- Define a “left sum” as
and a “right sum”,
Also suppose that all partitions have the property that xk −xk−1 equals a constant,
∕n so the points in the partition are equally spaced, and define the integral
to be the number these right and left sums get close to as n gets larger and
larger. Show that for f given as 1 on rational numbers and 0 on irrational
dt = x if x is rational and ∫
dt = 0 if x is irrational.
It turns out that the correct answer should always equal zero for that
function, regardless of whether x is rational. This illustrates why this
method of defining the integral in terms of left and right sums is total
nonsense. Show that even though this is the case, it makes no difference if f is
- Suppose f is a bounded function on and for each
ε > 0,∫
Can you conclude ∫
- The improper integrals discussed in the chapter had to do with an infinite interval
of integration. Another kind of improper integral is considered when you try to
integrate an unbounded function. Here is an example:
dx for various values of α. Consider what happens when α < 1 and
when α ≥ 1.
- A differentiable function f defined on satisfies the following conditions.
Find f and sketch its graph.
- Suppose f is a continuous function on and
Show that then f = 0 for all
- Here is a function:
Show this function has a derivative at every point of ℝ. Does it make any sense to
Is f Riemann integrable on the interval ?
- Let f be Riemann integrable on
. Show directly that x →∫
continuous. Hint: It is always assumed that Riemann integrable functions are
- Suppose f,g are two functions which are continuous with continuous derivatives on
. Show using the fundamental theorem of calculus and the product rule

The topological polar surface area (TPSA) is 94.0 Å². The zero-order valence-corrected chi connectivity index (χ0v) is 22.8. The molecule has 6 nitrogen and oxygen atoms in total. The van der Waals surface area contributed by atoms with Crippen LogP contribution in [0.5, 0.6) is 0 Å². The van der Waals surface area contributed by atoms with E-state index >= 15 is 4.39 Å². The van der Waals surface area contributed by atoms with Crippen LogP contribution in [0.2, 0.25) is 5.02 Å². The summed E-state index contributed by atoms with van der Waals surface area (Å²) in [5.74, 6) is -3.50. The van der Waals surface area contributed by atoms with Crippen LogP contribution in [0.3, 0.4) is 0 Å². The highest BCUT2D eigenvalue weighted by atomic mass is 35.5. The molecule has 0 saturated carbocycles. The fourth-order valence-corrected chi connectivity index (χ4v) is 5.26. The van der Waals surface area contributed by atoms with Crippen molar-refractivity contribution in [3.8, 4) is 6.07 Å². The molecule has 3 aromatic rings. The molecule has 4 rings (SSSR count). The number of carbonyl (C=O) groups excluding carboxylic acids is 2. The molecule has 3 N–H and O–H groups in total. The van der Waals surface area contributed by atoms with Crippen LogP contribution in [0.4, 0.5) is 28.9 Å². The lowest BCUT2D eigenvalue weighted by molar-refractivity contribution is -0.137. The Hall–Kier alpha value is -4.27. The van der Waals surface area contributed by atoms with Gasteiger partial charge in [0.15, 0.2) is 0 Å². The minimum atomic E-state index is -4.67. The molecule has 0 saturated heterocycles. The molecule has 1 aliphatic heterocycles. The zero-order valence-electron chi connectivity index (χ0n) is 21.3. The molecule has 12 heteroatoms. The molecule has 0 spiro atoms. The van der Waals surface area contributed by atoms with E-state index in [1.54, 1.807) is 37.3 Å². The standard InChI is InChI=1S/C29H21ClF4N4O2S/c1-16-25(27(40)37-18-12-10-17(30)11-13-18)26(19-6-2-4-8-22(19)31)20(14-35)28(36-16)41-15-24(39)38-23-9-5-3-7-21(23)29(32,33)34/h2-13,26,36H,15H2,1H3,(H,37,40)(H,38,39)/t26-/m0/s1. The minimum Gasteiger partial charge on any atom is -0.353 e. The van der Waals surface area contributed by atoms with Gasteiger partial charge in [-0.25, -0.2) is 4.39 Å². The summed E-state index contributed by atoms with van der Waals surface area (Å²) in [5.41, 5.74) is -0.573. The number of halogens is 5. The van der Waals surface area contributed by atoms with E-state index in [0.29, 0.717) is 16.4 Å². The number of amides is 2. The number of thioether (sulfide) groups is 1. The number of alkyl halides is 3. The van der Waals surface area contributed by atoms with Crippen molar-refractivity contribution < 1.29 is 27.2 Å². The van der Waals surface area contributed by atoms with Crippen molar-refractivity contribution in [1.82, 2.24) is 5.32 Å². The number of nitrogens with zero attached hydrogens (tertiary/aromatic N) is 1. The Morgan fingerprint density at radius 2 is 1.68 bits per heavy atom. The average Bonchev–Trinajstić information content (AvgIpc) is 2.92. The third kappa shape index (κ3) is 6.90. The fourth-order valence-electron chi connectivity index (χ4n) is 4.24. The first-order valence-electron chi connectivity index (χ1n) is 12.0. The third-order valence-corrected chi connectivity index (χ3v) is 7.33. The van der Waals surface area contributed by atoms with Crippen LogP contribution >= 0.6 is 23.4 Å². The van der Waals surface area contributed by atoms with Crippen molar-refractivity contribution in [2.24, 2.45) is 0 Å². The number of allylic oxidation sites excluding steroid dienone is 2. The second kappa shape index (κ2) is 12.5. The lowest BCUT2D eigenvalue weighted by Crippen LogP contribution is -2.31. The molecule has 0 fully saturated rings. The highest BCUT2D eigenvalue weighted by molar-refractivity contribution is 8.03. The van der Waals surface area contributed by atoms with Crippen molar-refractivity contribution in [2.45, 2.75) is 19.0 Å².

the integration by parts formula. Also explain why all the terms make
- Define F
dt. Of course F = arctan
as mentioned above but
just consider this function in terms of the integral. Sketch the graph of
F using only
its definition as an integral. Show there exists a constant M such that
−M ≤ F
≤ M. Next explain why limx→∞F exists and show this limit
- In Problem 10 let the limit defined there be denoted by π∕2 and define
≡ F−1 for
. Show T′ = 1 +
2 and T = 0
As part of this, you must explain why T′ exists. For
x ∈ let
≡ 1∕ with
C = 0 and on
, define S by
. Show both S and
C are differentiable on
. Find the appropriate way to define S and
C on all of
in order that these functions will be sin
then extend to make the result periodic of period 2
π on all of ℝ. Note this is a
way to define the trig. functions which is independent of plane geometry
and also does not use power series. See the book by Hardy,  for this
- The initial value problem from ordinary differential equations is of the
Suppose f is a continuous function of y. Show that a function t → y solves the
above initial value problem if and only if
- Let p,q > 1 and satisfy
Consider the function x = tp−1. Then solving for t, you get t = x1∕
Explain this. Now let a,b ≥ 0. Sketch a picture to show why
Now do the integrals to obtain a very important inequality
When will equality hold in this inequality?
- Suppose f,g are two Riemann integrable functions on . Verify Holder’s
Hint: Do the following. Let A =
and use the wonderful inequality of Problem 13.
- If F,G ∈∫
dx for all x ∈ ℝ, show F =
C for some constant, C. Use
this to give a proof of the fundamental theorem of calculus which has for its
dt = G
. Use the version of the
fundamental theorem of calculus which says that
′ = f for